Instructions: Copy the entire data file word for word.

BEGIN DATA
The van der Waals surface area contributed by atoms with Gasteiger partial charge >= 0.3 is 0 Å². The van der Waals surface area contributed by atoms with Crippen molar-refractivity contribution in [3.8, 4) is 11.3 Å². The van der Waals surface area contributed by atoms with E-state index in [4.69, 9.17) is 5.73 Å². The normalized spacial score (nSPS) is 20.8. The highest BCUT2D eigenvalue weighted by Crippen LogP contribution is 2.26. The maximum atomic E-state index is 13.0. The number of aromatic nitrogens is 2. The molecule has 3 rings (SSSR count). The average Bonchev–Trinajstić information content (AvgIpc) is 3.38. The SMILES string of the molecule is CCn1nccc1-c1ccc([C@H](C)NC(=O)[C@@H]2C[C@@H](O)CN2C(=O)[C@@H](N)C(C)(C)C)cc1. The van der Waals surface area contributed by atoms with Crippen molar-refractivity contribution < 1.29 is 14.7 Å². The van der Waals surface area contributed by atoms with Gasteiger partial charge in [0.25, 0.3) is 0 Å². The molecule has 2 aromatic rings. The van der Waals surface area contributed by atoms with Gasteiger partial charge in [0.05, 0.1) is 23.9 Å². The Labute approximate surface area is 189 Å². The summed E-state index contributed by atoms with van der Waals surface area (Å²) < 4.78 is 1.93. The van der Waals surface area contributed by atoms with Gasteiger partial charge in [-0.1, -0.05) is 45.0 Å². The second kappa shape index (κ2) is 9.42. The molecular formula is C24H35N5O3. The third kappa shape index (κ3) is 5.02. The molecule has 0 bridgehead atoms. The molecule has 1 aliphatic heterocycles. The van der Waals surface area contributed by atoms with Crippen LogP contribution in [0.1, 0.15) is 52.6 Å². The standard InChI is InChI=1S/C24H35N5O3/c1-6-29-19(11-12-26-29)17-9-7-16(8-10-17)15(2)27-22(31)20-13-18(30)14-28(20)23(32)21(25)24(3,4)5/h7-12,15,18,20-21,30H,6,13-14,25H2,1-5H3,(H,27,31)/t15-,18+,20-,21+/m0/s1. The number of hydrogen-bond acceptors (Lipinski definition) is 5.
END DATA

The van der Waals surface area contributed by atoms with Gasteiger partial charge >= 0.3 is 0 Å². The van der Waals surface area contributed by atoms with Crippen molar-refractivity contribution in [3.8, 4) is 11.3 Å². The van der Waals surface area contributed by atoms with E-state index in [4.69, 9.17) is 5.73 Å². The normalized spacial score (nSPS) is 20.8. The highest BCUT2D eigenvalue weighted by Crippen LogP contribution is 2.26. The maximum atomic E-state index is 13.0. The number of aromatic nitrogens is 2. The molecule has 3 rings (SSSR count). The average Bonchev–Trinajstić information content (AvgIpc) is 3.38. The SMILES string of the molecule is CCn1nccc1-c1ccc([C@H](C)NC(=O)[C@@H]2C[C@@H](O)CN2C(=O)[C@@H](N)C(C)(C)C)cc1. The van der Waals surface area contributed by atoms with Crippen molar-refractivity contribution < 1.29 is 14.7 Å². The van der Waals surface area contributed by atoms with Gasteiger partial charge in [0.25, 0.3) is 0 Å². The molecule has 2 aromatic rings. The van der Waals surface area contributed by atoms with Gasteiger partial charge in [0.05, 0.1) is 23.9 Å². The Labute approximate surface area is 189 Å². The summed E-state index contributed by atoms with van der Waals surface area (Å²) < 4.78 is 1.93. The van der Waals surface area contributed by atoms with Gasteiger partial charge in [-0.1, -0.05) is 45.0 Å². The second kappa shape index (κ2) is 9.42. The molecular formula is C24H35N5O3. The third kappa shape index (κ3) is 5.02. The molecule has 0 bridgehead atoms. The molecule has 1 aliphatic heterocycles. The van der Waals surface area contributed by atoms with Crippen LogP contribution in [0.1, 0.15) is 52.6 Å². The standard InChI is InChI=1S/C24H35N5O3/c1-6-29-19(11-12-26-29)17-9-7-16(8-10-17)15(2)27-22(31)20-13-18(30)14-28(20)23(32)21(25)24(3,4)5/h7-12,15,18,20-21,30H,6,13-14,25H2,1-5H3,(H,27,31)/t15-,18+,20-,21+/m0/s1. The number of hydrogen-bond acceptors (Lipinski definition) is 5.